I know I am late aren’t I? Posting about the history behind St. Patrick’s Day and leprochauns with both of the aforementioned three days into the dust. I am sorry that it might be my fault you weren’t as equipped to handle the day with a little more history. I hope you at least had something green to wear!
Do you guys ever have those group texts where you suddenly pick up your phone and you have 55 unread text messages? I love those! It’s like a little surprise waiting to be unwrapped. Overwhelming, but still fun. It’s kind of like how you used to feel when you got a letter (not just a card), but a real life letter written with a pen on stationary in the mail.
On the eve of St. Patrick’s Day a friend lamented in the midst of 18 other topics in a group text how we must not set the bar too high with regard to the fantasies we play out quite regularly for our children because we must then meet or raise the bar the next time and the next time… Allow me to explain.
You might have one of these too, but perhaps he or she is named some other clever name like Shepherd, Burger, Bubbakitty, Haney…
Much like my Snowflake, I bet he or she forgets to go to the North Pole every night. When the children wake the next morning, the elf is still sitting or dangling where it was the night before and there you are with a nose like Pinnochio. Stammering something half-audible about email communication and looking over the elf to see if he’s hiding a smart phone.
Last year, before we left to go to my parents’ for Christmas, my husband took the kids with him to gas up the firebird as I like to say. During my family’s 15 minute hiatus to the gas station to fill up the minivan I ran around like a mad woman putting presents under the tree, stuffing stockings and shoving Snowflake into a storage ottoman with my shoes to hide until next December.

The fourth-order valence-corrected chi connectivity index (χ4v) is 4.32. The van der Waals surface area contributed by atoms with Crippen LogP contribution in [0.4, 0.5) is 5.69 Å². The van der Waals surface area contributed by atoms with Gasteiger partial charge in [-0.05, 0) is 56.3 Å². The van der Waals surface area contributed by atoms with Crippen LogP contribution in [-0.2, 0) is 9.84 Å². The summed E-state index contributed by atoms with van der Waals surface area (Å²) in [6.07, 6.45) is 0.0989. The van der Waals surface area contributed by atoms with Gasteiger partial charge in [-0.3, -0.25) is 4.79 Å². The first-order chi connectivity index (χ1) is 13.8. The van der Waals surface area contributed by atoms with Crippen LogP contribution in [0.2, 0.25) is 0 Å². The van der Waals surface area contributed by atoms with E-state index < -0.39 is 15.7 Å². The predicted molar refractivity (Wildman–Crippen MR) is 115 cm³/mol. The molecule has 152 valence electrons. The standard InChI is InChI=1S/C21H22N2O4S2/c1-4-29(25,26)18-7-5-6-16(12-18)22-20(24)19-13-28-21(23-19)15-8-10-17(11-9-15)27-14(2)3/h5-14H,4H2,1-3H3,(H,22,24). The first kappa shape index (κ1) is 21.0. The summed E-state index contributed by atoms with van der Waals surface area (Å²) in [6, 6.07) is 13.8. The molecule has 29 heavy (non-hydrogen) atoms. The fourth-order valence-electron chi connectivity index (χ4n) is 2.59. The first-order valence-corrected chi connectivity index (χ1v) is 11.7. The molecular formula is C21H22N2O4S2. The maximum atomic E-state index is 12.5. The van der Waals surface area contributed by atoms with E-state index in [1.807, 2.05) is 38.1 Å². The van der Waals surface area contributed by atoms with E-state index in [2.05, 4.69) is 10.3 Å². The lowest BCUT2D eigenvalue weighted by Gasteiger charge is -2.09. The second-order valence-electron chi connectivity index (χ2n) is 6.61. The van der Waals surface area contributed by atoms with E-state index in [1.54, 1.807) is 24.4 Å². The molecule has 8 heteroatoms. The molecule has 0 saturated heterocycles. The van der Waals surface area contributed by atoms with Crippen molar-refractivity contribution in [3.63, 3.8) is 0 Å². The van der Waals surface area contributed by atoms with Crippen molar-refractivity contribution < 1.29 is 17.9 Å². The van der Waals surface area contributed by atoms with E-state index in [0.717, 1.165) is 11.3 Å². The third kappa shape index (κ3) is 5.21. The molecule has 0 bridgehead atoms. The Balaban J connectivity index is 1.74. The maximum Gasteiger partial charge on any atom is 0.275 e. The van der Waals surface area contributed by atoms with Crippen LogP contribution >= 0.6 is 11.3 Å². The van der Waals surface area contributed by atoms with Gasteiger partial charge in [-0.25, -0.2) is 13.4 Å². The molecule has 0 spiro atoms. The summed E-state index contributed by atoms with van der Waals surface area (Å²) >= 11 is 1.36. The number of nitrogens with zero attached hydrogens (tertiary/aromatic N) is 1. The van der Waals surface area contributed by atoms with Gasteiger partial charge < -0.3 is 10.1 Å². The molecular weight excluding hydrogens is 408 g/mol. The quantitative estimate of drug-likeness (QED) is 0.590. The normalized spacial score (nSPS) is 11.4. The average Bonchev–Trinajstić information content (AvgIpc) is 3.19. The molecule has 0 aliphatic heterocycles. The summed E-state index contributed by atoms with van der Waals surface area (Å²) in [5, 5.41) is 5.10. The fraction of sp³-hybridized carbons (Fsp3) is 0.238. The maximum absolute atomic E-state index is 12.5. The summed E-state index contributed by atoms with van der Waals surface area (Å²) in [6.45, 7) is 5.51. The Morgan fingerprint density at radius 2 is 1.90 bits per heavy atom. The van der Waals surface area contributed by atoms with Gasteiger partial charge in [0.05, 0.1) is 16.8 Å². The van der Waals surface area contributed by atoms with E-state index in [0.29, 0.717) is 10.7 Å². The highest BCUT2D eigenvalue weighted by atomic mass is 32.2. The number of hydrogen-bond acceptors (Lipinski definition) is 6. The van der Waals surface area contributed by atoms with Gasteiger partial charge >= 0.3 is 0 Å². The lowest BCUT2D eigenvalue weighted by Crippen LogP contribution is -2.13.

I would like to pause to point out that we currently live in a 720 square foot tiny house (read dilapidated lake house) with my husband, three children and a blind dog. Some of you already know this.
All of the presents were hidden in the trunk of my husband’s car after having been transported from his office (a.k.a. my gift hiding place). Thus, I had to run in and out of the house at least six times to get all of the gifts under the tree.
The mission was accomplished before they returned. They pulled back in and I hopped in the car out of breath. As we backed out of the driveway, one of the boys suddenly realized with great devastation that he had not bid farewell to Snowflake. He proceeded to cry hysterically begging to go back inside to say goodbye.
I tried to calm him down and assure him he was fine. Snowflake will be back. It’s okaaaaaaay. You even wrote him a farewell letter! You will see him again! Grandma is expecting us!
Inside I was panicking! Clearly, going back inside the house was NOT an option. Snowflake was missing and Santa had already come. How on Earth would that make any sense to my sweet-minded and innocent children?!
Quickly his wailing was joined by two others who began sobbing hysterically about how long it would be before they too saw him again.
We stopped the car in the driveway and my husband and I looked at each other with that look like – what are you going to do? No. What are you going to do? And, because my husband is smarter (read more deceitful 😉 ) than me he suggested I get the kitchen tongs and bring Snowflake out to the car so they could blow him kisses.
Translate: please run into the house, dig the elf out of wherever it is you decided to hide him, grab him with the tongs and bring him to the car.
I did. Tears evaporated and everyone’s hearts were full. Then, Snowflake was quickly shoved back into the plastic grocery bag, where he is now suffocating amongst my shoes. Is it really bad if you touch him with your hands? I’m just asking. For a friend.
Honestly, if I think about it too much, I will feel badly about his living quarters and will need to create a more suitable vacation space for him.